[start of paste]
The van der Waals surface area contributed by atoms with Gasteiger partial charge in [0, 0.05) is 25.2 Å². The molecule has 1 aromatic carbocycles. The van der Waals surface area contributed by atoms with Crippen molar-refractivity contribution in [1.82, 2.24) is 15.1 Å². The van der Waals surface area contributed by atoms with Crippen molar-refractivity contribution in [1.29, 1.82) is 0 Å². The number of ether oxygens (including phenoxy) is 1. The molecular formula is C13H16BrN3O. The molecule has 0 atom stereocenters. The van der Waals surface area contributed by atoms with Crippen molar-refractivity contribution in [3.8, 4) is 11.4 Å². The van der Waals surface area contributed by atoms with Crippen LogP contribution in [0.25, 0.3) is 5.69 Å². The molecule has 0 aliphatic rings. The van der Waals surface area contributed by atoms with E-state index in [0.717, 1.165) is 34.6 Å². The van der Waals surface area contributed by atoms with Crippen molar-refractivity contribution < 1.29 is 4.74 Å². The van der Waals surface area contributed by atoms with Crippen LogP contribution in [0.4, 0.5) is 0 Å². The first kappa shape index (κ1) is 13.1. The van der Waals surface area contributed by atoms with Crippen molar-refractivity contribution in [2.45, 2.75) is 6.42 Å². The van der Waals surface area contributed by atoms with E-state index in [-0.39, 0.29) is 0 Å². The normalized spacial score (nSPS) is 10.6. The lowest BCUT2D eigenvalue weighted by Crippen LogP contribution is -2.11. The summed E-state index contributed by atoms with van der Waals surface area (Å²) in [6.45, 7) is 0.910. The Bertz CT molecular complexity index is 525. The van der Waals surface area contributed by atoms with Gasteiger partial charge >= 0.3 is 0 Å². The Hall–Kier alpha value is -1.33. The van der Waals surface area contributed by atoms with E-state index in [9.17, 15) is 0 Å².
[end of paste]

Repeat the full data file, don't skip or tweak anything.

The van der Waals surface area contributed by atoms with Gasteiger partial charge in [0, 0.05) is 25.2 Å². The molecule has 1 aromatic carbocycles. The van der Waals surface area contributed by atoms with Crippen molar-refractivity contribution in [1.82, 2.24) is 15.1 Å². The van der Waals surface area contributed by atoms with Crippen molar-refractivity contribution in [1.29, 1.82) is 0 Å². The number of ether oxygens (including phenoxy) is 1. The molecular formula is C13H16BrN3O. The molecule has 0 atom stereocenters. The van der Waals surface area contributed by atoms with Crippen molar-refractivity contribution in [3.8, 4) is 11.4 Å². The van der Waals surface area contributed by atoms with Crippen LogP contribution in [0.25, 0.3) is 5.69 Å². The molecule has 0 aliphatic rings. The van der Waals surface area contributed by atoms with E-state index in [0.717, 1.165) is 34.6 Å². The van der Waals surface area contributed by atoms with Crippen molar-refractivity contribution < 1.29 is 4.74 Å². The van der Waals surface area contributed by atoms with Crippen LogP contribution in [0.4, 0.5) is 0 Å². The first kappa shape index (κ1) is 13.1. The van der Waals surface area contributed by atoms with Crippen molar-refractivity contribution in [2.45, 2.75) is 6.42 Å². The van der Waals surface area contributed by atoms with E-state index in [-0.39, 0.29) is 0 Å². The normalized spacial score (nSPS) is 10.6. The lowest BCUT2D eigenvalue weighted by Crippen LogP contribution is -2.11. The summed E-state index contributed by atoms with van der Waals surface area (Å²) in [6.45, 7) is 0.910. The Bertz CT molecular complexity index is 525. The van der Waals surface area contributed by atoms with Gasteiger partial charge >= 0.3 is 0 Å². The Hall–Kier alpha value is -1.33. The van der Waals surface area contributed by atoms with E-state index in [9.17, 15) is 0 Å².